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If the NBA Draft were held today, and everything held true to form, the Cleveland Cavaliers would select with the No. 8 overall pick, courtesy of the Boston Celtics via the Brooklyn Nets.
The Cavs have another first-rounder (their own), likely to fall somewhere in the mid- to late-20s. (Though with the way they’re playing lately, it’s hard to tell.)
But when it comes to the Cavs and the draft, everyone is focused on that Brooklyn pick. There has been talk they could trade it. There has been talk they could keep it. And the Nets’ season and the lottery could certainly still play a huge role in where that pick may fall.
Still, for the sake of this post, let’s say it stays right where it is today — at No. 8 overall.
What type of player might the Cavs be getting? That’s hard to say. Anymore, even the first overall pick is a bit of crapshoot. Eighth overall? Even more so.
Look no further than the previous 10 eighth overall picks for proof. Here they are:
2017 — Frank Ntilikina, PG, New York Knicks
Ntilikina is still incredibly young and showing it. His minutes and performance have been wildly inconsistent on a team fighting for the playoffs. He’s a rookie, so he deserves considerably more time, but there’s no evidence yet Ntikilina will be a major difference-maker. That said, at the very worst, he should be a solid backup point guard for years to come.
2016 — Marquese Chriss, PF, Phoenix Suns
Chriss was actually drafted by the Sacramento Kings and quickly shipped to the Suns. He played in all 82 games as a rookie, averaging a very solid 9.2 points and 4.2 rebounds. This year, however, has been much the same, with Chriss playing 42 games and compiling averages of 7.2 points and 5.0 boards. But on a winning team, odds are he wouldn’t be getting the 21 minutes a night he is currently receiving with the wayward Suns.
2015 — Stanley Johnson, SF, Detroit Pistons
While nothing special offensively, Johnson has emerged as a solid-to-strong wing defender. He is currently said to be available in trade talks. The Pistons like him, but would prefer an upgrade. Johnson is not bad, but nothing more than a role player at this point.
2014 — Nik Stauskas, SG, Brooklyn Nets
After a decent start with a horrible Philadelphia 76ers team, Stauskas was shipped to Brooklyn (with Jahlil Okafor) in early December. He has become a little-used shooter in reserve, often buried behind former Cavs guard Joe Harris, a second-round pick.
2013 — Kentavious Caldwell-Pope, Los Angeles Lakers
KCP, as he is known among all the cool kids, was basically released by the Detroit Pistons after a few decent seasons. He signed a one-year deal with the Lakers in the summer, and again, is a solid starter on a non-playoff team. Still, he does not appear to be a part of the Lakers’ long-term plans. Nice player, but again, probably not a starter on a winning team.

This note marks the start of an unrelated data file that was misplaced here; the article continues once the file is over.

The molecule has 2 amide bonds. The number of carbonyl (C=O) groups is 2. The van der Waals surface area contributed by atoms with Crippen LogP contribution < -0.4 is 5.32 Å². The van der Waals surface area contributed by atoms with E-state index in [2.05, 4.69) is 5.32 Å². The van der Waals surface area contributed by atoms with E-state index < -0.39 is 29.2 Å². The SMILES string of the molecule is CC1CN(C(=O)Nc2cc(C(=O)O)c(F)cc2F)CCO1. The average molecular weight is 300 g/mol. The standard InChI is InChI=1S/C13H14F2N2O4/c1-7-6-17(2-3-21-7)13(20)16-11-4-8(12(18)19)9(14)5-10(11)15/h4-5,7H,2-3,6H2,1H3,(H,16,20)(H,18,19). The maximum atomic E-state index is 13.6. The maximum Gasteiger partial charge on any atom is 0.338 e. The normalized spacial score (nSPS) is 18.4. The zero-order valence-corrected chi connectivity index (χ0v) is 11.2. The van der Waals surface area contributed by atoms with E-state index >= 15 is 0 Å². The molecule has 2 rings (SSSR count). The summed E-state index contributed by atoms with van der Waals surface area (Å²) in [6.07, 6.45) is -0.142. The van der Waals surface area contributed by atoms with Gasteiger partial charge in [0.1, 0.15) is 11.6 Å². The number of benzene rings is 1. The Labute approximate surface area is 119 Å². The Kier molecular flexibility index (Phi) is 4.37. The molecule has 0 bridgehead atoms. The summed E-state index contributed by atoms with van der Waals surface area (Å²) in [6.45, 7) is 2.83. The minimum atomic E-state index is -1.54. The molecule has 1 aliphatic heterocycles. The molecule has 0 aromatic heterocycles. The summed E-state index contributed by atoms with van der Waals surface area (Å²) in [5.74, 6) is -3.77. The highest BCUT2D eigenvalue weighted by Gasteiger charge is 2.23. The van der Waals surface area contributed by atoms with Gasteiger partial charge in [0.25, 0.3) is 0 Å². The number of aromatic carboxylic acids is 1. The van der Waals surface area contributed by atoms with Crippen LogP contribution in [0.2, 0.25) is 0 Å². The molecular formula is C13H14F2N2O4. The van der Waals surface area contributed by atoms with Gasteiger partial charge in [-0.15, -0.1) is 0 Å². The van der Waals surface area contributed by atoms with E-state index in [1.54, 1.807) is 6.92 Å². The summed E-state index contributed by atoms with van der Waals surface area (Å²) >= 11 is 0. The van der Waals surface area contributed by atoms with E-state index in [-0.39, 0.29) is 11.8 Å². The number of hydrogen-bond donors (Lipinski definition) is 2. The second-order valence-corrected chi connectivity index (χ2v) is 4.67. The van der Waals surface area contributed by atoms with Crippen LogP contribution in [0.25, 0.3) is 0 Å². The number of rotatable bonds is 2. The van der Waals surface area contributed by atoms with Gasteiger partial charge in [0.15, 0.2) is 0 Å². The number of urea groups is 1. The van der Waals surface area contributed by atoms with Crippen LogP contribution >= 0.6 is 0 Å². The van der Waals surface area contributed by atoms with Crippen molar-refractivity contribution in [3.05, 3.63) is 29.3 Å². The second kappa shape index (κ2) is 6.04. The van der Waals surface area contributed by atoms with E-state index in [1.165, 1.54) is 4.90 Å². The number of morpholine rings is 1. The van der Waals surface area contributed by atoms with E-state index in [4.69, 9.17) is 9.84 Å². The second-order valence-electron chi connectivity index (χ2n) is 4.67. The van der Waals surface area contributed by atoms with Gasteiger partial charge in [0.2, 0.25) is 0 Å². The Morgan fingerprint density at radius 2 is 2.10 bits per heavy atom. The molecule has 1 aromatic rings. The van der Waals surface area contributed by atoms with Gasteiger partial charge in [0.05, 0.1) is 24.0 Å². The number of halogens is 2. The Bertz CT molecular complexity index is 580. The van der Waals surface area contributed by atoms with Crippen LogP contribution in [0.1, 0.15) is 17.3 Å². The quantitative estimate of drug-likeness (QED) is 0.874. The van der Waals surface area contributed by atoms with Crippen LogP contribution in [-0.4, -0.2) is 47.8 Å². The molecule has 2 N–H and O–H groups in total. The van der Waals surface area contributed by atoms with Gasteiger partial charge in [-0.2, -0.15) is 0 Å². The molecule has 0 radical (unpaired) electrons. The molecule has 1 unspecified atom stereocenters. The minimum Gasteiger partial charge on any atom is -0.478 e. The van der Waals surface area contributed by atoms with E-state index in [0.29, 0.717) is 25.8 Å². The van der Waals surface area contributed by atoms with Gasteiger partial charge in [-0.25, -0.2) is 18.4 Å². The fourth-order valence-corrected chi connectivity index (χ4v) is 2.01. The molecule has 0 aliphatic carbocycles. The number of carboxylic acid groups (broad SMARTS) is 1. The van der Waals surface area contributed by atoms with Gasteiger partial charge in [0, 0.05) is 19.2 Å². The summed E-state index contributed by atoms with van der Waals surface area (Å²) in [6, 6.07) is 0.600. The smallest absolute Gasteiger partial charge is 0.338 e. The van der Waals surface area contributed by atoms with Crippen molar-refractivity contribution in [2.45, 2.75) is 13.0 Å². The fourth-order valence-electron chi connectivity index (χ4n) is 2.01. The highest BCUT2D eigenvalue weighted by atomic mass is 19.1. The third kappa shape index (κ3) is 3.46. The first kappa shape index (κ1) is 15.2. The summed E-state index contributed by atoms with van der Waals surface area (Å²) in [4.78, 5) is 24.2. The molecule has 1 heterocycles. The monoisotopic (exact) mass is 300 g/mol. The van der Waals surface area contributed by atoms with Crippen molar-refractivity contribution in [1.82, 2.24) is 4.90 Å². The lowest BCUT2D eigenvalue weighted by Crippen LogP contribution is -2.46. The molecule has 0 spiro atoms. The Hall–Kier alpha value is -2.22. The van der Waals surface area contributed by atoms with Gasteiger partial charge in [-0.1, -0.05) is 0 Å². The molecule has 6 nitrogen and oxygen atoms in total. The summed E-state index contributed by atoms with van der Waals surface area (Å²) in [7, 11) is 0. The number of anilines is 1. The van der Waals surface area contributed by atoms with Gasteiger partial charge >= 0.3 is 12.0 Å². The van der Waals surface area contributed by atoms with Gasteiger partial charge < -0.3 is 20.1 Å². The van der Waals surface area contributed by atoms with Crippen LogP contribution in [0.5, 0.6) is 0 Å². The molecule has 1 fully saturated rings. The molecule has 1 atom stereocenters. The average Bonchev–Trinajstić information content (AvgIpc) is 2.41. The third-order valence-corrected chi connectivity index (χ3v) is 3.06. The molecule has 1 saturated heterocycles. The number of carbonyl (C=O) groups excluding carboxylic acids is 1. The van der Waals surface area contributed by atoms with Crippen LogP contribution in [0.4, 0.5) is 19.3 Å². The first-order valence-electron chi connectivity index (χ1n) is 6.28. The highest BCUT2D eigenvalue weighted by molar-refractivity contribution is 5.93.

2012 — Terrence Ross, G/F, Orlando Magic
Nice guy who can soar through the air with the greatest of ease. Solid wing player at both ends. Will help teams, but is certainly not a franchise-changer. Career averages of 9.0 points and 2.6 rebounds not likely to improve. Noted Pearl Jam fan.
2011 — Brandon Knight, PG, Phoenix Suns
Once made it his mission to prove the Cleveland Cavaliers made a mistake by selecting Kyrie Irving (and not him) first overall. Never came close. Still, Knight is a nice point guard who, at worst, is a very good backup. Actually, that’s probably PRECISELY what he is. Out for the year following knee surgery in August.
2010 — Al-Farouq Aminu, SF, Portland Trail Blazers
It took him a little bit after his rookie season with the Los Angeles Clippers, but has emerged as a solid workman-like defender and rebounder. Far from terrible offensively, but if Aminu is the guy doing the scoring, opponents of the Blazers can live with it. Translation: A starter and nice player, but a player who doesn’t exactly strike fear in anyone.
2009 — Jordan Hill, F/C, free agent
Spent the early parts of his career as an energy player with the Houston Rockets, Lakers and Indiana Pacers. Currently looking for job at 30-years old.
2008 — Joe Alexander, F, free agent
Drafted three spots behind Kevin Love, 14 ahead of Courtney Lee and 18 ahead of George Hill. Love of course plays for the Cavs and Lee and Hill are supposedly drawing their attention as the trade deadline nears. As for Alexander, drafted by the Milwaukee Bucks, forget it. He played 67 games over two NBA seasons and compiled averages of 4.2 points and 1.8 rebounds. But hey, he’s made a killing overseas.
2007 — Brandan Wright, PF, Memphis Grizzlies
As solid as frontcourt role players come, but that’s it. Wright was originally drafted by the Golden State Warriors and can occasionally come off the bench to alter a shot or follow-up a miss for a bucket — and that’s basically been his entire stay in the NBA. Has compiled career averages of 7.0 points and 3.7 rebounds.